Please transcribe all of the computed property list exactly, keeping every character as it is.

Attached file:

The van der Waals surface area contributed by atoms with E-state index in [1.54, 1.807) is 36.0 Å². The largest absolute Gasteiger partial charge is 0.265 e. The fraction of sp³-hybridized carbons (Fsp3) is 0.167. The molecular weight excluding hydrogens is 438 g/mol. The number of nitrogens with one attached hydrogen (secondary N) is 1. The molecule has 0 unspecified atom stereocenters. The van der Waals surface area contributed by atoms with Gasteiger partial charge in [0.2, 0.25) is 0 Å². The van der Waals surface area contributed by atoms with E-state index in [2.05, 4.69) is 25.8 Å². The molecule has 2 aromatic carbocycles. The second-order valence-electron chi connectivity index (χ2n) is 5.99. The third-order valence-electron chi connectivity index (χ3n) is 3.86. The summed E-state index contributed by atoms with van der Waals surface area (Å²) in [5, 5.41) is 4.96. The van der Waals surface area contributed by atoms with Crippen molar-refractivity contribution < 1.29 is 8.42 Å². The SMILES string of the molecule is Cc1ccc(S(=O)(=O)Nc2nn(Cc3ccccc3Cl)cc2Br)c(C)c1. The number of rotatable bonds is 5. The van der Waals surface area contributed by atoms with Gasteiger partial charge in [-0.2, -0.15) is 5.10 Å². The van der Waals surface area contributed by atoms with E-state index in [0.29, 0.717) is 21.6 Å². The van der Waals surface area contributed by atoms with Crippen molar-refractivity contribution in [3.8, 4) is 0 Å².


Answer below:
The van der Waals surface area contributed by atoms with E-state index in [1.54, 1.807) is 36.0 Å². The largest absolute Gasteiger partial charge is 0.265 e. The fraction of sp³-hybridized carbons (Fsp3) is 0.167. The molecular weight excluding hydrogens is 438 g/mol. The number of nitrogens with one attached hydrogen (secondary N) is 1. The molecule has 0 unspecified atom stereocenters. The van der Waals surface area contributed by atoms with Gasteiger partial charge in [0.2, 0.25) is 0 Å². The van der Waals surface area contributed by atoms with E-state index in [2.05, 4.69) is 25.8 Å². The molecule has 2 aromatic carbocycles. The second-order valence-electron chi connectivity index (χ2n) is 5.99. The third-order valence-electron chi connectivity index (χ3n) is 3.86. The summed E-state index contributed by atoms with van der Waals surface area (Å²) in [5, 5.41) is 4.96. The van der Waals surface area contributed by atoms with Crippen molar-refractivity contribution < 1.29 is 8.42 Å². The SMILES string of the molecule is Cc1ccc(S(=O)(=O)Nc2nn(Cc3ccccc3Cl)cc2Br)c(C)c1. The number of rotatable bonds is 5. The van der Waals surface area contributed by atoms with Gasteiger partial charge in [-0.2, -0.15) is 5.10 Å². The van der Waals surface area contributed by atoms with E-state index in [0.29, 0.717) is 21.6 Å². The van der Waals surface area contributed by atoms with Crippen molar-refractivity contribution in [3.8, 4) is 0 Å².